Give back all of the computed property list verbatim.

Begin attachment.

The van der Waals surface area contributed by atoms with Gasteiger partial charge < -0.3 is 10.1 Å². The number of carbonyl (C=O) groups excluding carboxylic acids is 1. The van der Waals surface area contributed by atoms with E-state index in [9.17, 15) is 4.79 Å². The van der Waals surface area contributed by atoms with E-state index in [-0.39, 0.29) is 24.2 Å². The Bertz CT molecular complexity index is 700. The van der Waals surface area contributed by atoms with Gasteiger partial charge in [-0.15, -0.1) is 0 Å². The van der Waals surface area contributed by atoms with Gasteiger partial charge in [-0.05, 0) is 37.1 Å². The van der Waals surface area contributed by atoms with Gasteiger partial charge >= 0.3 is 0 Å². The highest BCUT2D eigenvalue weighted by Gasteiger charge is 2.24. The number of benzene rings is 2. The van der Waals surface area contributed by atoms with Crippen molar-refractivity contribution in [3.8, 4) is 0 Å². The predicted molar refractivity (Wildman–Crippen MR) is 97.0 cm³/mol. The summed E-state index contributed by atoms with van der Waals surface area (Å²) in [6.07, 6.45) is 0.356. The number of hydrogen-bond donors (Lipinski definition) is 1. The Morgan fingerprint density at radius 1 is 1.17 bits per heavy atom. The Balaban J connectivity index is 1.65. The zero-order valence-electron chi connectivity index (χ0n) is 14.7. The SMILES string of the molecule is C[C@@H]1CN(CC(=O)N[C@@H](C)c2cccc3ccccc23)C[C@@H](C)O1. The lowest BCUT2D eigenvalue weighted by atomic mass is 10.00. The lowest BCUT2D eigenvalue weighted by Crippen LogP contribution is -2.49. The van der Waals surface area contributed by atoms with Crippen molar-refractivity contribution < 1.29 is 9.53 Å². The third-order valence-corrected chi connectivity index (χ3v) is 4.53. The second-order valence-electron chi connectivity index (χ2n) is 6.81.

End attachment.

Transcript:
The van der Waals surface area contributed by atoms with Gasteiger partial charge < -0.3 is 10.1 Å². The number of carbonyl (C=O) groups excluding carboxylic acids is 1. The van der Waals surface area contributed by atoms with E-state index in [9.17, 15) is 4.79 Å². The van der Waals surface area contributed by atoms with E-state index in [-0.39, 0.29) is 24.2 Å². The Bertz CT molecular complexity index is 700. The van der Waals surface area contributed by atoms with Gasteiger partial charge in [-0.15, -0.1) is 0 Å². The van der Waals surface area contributed by atoms with Gasteiger partial charge in [-0.05, 0) is 37.1 Å². The van der Waals surface area contributed by atoms with Gasteiger partial charge >= 0.3 is 0 Å². The highest BCUT2D eigenvalue weighted by Gasteiger charge is 2.24. The number of benzene rings is 2. The van der Waals surface area contributed by atoms with Crippen molar-refractivity contribution in [3.8, 4) is 0 Å². The predicted molar refractivity (Wildman–Crippen MR) is 97.0 cm³/mol. The summed E-state index contributed by atoms with van der Waals surface area (Å²) in [6.07, 6.45) is 0.356. The number of hydrogen-bond donors (Lipinski definition) is 1. The Morgan fingerprint density at radius 1 is 1.17 bits per heavy atom. The Balaban J connectivity index is 1.65. The zero-order valence-electron chi connectivity index (χ0n) is 14.7. The SMILES string of the molecule is C[C@@H]1CN(CC(=O)N[C@@H](C)c2cccc3ccccc23)C[C@@H](C)O1. The lowest BCUT2D eigenvalue weighted by atomic mass is 10.00. The lowest BCUT2D eigenvalue weighted by Crippen LogP contribution is -2.49. The van der Waals surface area contributed by atoms with Crippen molar-refractivity contribution < 1.29 is 9.53 Å². The third-order valence-corrected chi connectivity index (χ3v) is 4.53. The second-order valence-electron chi connectivity index (χ2n) is 6.81.